TUHH student Francesca Meyer won the Hauke Trinks Award
The NIT Northern Institute of Technology Management has awarded the Hauke Trinks Award for the first time. Francesca Meyer received the first prize during the NIT Class 18 graduation ceremony on 28 September 2018 in the Audimax I of the Technical University of Hamburg (TUHH). Places 2 and 3 went to Lisa Christin Watter (TUHH) and Niels Röschmann (University of Applied Sciences).
With the Hauke Trinks Award, the NIT honors the reputation of its founding father and would like to draw young people's attention to the life and work of the former President of the TUHH. The prize was aimed at bachelor students from Hamburg's universities in the MINT field who achieved outstanding results in their bachelor´s thesis, demonstrated a high degree of scientific curiosity and pursued original and interdisciplinary approaches to gaining scientific knowledge.
Francesca Meyer was able to assert herself with her bachelor thesis on "Characterization of the reaction kinetics of an enzyme-catalyzed fatty acid production" and was awarded first place. In addition, she will receive prize money of 1,000 euros. The process engineering student did research at the Chair of Process and Plant Engineering and dealt with the conversion of vegetable oil to fatty aldehyde using a multi-enzyme cascade. The jury selected her outstanding thesis because it is characterized by a high social relevance and the highest degree of initiative.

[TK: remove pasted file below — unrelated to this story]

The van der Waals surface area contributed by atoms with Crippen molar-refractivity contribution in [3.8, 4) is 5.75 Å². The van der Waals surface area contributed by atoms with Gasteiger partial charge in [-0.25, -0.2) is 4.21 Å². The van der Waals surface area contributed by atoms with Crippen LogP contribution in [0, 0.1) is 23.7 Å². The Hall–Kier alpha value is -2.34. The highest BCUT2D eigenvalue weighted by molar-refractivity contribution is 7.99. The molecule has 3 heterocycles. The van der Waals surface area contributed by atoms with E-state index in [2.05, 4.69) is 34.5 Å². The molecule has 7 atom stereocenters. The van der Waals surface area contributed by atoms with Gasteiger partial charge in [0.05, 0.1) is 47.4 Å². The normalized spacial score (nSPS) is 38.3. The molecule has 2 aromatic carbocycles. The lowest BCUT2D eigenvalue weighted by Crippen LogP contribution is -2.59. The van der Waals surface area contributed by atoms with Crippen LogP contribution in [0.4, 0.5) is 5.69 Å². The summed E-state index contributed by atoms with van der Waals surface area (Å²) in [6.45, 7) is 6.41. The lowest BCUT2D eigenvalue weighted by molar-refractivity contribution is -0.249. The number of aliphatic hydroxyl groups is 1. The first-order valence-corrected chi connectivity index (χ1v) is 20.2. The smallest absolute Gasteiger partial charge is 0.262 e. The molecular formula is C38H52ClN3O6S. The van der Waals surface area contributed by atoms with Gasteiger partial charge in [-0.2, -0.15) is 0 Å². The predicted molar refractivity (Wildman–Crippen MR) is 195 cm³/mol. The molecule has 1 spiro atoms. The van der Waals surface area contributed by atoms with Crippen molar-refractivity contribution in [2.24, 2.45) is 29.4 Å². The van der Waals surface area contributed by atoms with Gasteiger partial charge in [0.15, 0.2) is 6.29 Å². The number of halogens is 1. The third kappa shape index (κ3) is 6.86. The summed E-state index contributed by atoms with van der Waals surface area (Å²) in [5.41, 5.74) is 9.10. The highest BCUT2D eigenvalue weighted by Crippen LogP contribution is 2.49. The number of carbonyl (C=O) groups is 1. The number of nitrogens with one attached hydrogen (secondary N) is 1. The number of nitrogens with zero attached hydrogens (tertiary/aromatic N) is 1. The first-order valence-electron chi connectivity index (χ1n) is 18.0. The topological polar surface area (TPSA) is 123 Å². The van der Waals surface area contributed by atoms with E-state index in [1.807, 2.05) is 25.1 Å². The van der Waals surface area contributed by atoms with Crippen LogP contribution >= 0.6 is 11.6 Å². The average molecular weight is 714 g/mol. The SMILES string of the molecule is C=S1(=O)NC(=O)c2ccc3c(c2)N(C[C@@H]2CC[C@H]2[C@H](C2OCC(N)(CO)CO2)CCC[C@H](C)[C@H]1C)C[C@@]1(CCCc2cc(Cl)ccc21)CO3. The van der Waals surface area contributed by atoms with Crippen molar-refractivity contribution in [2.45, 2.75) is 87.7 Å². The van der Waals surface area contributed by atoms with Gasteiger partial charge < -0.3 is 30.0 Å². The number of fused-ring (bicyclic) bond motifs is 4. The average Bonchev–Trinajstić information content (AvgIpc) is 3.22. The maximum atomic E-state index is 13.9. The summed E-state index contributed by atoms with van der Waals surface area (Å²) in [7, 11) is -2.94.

Ms. Meyer became aware of the topic during a presentation of the TUHH institute and immediately developed an interest in the research topics from her future supervisor, Jens Johannsen, who works as a scientific assistant at the Chair of Process and Plant Engineering. "I deliberately chose this topic because I wanted to make a contribution to sustainability and efficient resource conservation through my work. Thanks to the support of the institute and Mr. Johannsen, I was able to deal in detail with the fatty acid product," said the proud winner, who originally comes from Italy and grew up in Niedersachsen.
With her findings, Ms. Meyer has laid the foundation for the use of vegetable oil as a fragrance and aroma substance as a sustainably renewable raw material in the future. The current Master's student is now working as a student assistant at the Chair of Process and Plant Engineering and can also imagine being active in research in the future.